5 great songs for July 4

Happy Independence Day! Here at Facing South, we have a July 4th tradition of posting two thought-provoking pieces -- Patriotism's Secret History, which originally appeared in The Nation, and What to the Slave is the 4th of July?, Frederick Douglass' classic indictment of the gap between our country's ideals and reality.This year we're going to mix it up and go multi-media. For your viewing and listening pleasure, here are five "must watch" musical performances that contemplate our nation's dreams of freedom, independence and democracy:


Written by ardent feminist (and likely lesbian) Katherine Lee Bates, efforts have been underway for decades to replace the nationalistic, violent and musically confusing "Star Spangled Banner" with this song, which instead calls on God to "crown they good with brotherhood." Here's Ray Charles' classic version:


Considered our country's "unofficial national anthem," the tune was penned in 1940 by legendary folk musician and political radical Woody Guthrie. At President Obama's inauguration this year, Pete Seeger -- one of the song's greatest champions -- sang it with Bruce Springsteen and grandson Tao Rodriguez-Seeger, including the oft-omitted verse that questions our country's obsession with private property at the expense of common values:


The song known as the "Black National Anthem" made national headlines last year when, at Denver's annual State of the City address, Rene Marie -- who was asked to sing "the national anthem" -- sang words from this song to the tune of the Star Spangled Banner, provoking debate and causing Marie to receive death threats. Below is Kim Weston's famous rendition of the song at the 1972 "Wattstax" concert in Los Angeles -- recognize the guy introducing her?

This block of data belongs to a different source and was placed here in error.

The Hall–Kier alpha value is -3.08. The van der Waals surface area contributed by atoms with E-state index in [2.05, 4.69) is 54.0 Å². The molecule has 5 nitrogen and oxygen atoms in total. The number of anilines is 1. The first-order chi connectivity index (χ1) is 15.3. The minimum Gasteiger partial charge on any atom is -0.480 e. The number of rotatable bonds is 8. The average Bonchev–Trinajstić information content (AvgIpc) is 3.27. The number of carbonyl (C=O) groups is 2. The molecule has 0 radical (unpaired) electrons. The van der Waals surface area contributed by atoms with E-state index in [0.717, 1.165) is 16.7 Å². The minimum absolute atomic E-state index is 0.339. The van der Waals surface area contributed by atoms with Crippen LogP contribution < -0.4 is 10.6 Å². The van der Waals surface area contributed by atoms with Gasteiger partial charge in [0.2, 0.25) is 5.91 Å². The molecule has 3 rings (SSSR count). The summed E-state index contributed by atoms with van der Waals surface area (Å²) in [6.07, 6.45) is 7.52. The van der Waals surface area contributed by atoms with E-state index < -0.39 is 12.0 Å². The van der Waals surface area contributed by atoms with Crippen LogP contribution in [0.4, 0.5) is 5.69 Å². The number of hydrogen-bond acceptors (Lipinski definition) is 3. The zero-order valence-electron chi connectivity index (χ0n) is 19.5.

Wildly popular when it came out in the 1940s, the words were written by Abel Meerpol (under the pseudonym Lewis Allan), a leftist who also wrote the anti-lynching song "Strange Fruit" immortalized by Billie Holiday. The music was by Earl Robinson, who composed the labor anthem "Joe Hill" and was blacklisted in the McCarthy Era. Below, Frank Sinatra sings The House I Live In at the 100th anniversary celebration of the Statue of Liberty in 1986, with President Ronald Reagan -- apparently oblivious to the song's radical history and celebration of working-class culture -- nodding happily in the front row.

Frank Sinatra The house I live in 1986
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Bruce Springsteen's 1984 smash hit was a stinging indictment of war and class divisions, tracing the story of a working-class man whose hard luck causes him to get shipped to Vietnam to "kill the yellow man," only to face neglect and hardship when he comes home. But the message was lost on many, including Ronald Reagan who tried to use the song in his re-election campaign. (Springsteen responded by dedicating another song to Reagan: "Johnny 99," about an unemployed auto worker who turns to murder.) Here's a clip of Springsteen singing "Born in the USA" in Paris, 1985:

What are your favorite July 4 songs?